The American Association of Airport Executives voiced encouragement over the call for a cooperative industry/government approach to studying the deployment of biometrics in airports that was detailed in legislation â€” H.R. 5982 â€” introduced last week by House Homeland Security Committee Chairman Bennie Thompson (D-Miss.).
"As public entities with more than three decades of experience operating badging and access control systems at their facilities, airports look forward to playing a key role in ongoing efforts to utilize biometric-based solutions as a means of enhancing aviation security," AAAE President Charles Barclay said. "The legislation Chairman Thompson has introduced opens the door to a coordinated approach between the federal government and industry, and airports look forward to playing an important leadership role in ensuring that future biometric-based badging and access control systems are deployed as quickly and efficiently as possible â€” goals that can be met if we build on existing expertise and infrastructure at airports."
AAAE and airport representatives from around the country are pursuing the voluntary deployment of biometrics throughout their facilities. Through an effort known as the Biometric Airport Security Identification Consortium (BASIC), airports have developed a detailed step-by-step plan, or Concept of Operations, that outlines how airports would migrate to biometric-based badging and access control systems. The BASIC Concept of Operations defines the biometric components and common business processes that need to be added to airports' existing procedures to enable biometric-based badge and access control systems in a reasonable and cost-effective timeframe.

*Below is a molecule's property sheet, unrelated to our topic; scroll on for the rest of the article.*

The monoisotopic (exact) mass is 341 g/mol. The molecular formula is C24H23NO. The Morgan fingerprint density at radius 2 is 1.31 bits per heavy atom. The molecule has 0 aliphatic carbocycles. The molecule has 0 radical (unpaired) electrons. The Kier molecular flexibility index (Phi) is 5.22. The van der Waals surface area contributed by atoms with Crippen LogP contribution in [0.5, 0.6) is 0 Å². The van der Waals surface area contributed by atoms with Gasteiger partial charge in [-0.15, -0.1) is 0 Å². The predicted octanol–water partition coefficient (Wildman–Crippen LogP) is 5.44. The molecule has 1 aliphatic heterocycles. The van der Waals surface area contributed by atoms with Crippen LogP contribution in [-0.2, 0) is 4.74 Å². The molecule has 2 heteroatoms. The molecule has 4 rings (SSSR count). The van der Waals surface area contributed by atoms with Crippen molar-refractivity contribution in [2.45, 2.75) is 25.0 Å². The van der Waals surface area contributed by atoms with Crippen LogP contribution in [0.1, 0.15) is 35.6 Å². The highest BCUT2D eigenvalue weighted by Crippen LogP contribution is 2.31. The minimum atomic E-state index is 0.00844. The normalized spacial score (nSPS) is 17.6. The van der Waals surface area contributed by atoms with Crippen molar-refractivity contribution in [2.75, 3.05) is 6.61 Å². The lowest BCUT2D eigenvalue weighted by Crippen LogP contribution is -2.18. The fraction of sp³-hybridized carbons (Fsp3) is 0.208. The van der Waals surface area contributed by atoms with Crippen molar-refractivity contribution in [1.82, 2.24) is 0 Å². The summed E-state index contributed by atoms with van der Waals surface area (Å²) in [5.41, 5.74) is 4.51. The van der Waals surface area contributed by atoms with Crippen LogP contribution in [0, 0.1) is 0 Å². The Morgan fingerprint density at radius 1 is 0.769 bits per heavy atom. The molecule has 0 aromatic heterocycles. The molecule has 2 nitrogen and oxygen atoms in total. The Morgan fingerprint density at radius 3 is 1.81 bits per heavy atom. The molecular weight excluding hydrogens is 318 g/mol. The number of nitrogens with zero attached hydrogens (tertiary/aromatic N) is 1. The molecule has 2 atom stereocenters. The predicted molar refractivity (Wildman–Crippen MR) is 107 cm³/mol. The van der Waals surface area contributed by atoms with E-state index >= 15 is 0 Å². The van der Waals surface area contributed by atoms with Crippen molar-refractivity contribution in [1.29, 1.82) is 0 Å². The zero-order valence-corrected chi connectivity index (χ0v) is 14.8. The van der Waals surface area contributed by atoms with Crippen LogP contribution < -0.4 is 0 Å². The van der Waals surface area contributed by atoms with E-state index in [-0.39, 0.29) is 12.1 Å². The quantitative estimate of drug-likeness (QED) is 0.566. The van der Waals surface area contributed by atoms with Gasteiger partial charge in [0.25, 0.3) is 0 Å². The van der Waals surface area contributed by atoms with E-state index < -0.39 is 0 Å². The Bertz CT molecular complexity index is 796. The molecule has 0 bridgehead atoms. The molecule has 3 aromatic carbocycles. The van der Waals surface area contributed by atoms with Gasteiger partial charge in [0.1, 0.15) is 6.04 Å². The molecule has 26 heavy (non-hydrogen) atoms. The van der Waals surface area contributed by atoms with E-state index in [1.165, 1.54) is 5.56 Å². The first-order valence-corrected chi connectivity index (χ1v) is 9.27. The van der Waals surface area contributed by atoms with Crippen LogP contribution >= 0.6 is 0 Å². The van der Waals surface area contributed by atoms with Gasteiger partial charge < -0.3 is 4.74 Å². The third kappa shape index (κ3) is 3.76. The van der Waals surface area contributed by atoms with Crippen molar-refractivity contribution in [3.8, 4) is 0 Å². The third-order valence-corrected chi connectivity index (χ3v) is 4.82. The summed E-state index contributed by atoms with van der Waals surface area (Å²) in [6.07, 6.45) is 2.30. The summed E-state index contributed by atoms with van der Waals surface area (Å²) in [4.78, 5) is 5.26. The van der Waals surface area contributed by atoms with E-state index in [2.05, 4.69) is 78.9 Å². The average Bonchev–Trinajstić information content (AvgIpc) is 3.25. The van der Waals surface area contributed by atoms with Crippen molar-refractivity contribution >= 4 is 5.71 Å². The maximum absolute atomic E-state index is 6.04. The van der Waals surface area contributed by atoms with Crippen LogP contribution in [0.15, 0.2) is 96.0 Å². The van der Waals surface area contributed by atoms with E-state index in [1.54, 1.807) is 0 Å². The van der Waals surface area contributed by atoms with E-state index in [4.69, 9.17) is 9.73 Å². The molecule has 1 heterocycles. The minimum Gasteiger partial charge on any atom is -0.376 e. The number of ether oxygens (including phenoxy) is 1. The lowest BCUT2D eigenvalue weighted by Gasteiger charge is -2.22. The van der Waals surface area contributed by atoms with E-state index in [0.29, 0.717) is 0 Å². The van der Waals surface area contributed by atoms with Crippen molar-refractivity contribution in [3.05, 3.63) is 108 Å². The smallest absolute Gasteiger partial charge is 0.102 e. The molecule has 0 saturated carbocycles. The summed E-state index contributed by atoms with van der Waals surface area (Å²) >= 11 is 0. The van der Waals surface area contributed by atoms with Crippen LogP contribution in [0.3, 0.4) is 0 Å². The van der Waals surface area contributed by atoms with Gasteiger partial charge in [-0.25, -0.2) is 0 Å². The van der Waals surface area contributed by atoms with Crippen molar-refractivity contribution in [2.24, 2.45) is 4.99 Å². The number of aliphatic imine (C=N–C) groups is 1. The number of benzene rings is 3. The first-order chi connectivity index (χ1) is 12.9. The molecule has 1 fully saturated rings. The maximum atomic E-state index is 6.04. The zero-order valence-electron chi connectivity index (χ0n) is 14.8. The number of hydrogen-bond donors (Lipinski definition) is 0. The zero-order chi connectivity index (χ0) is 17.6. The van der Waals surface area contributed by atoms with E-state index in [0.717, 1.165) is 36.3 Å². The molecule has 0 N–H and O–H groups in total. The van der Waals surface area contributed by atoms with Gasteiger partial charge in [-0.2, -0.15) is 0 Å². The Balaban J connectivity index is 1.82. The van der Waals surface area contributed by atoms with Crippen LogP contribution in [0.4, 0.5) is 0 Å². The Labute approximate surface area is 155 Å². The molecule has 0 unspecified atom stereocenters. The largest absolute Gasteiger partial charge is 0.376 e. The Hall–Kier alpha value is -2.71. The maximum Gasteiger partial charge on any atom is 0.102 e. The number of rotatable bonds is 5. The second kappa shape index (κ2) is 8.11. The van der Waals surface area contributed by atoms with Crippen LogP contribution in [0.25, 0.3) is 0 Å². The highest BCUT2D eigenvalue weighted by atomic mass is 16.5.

Key airports across the country â€” including Portland, Ore.; Minneapolis-St. Paul; Denver; San Francisco; the Metropolitan Washington Airports Authority; the Port Authority of New York and New Jersey; Jacksonville; Miami; San Diego; and Phoenix â€” are involved with the BASIC effort.
Barclay said that AAAE would seek to work closely with the House Homeland Security Committee and Congress to pursue an approach to deploying biometrics that safeguards local control and issuance of credentials, leverages existing capital investments and resources, establishes open architecture and local determination of qualified vendors, and provides a phased implementation that migrates over time.
"We appreciate the continued leadership Chairman Thompson and members of the Homeland Security Committee have shown in drafting this legislation and encouraging the deployment of biometrics at airports," Barclay said. "We remain convinced that the best approach moving forward is to maintain local control backed by federal standards, federal oversight, and federal resources, and we look forward to working with Congress to achieve our shared goals in this area."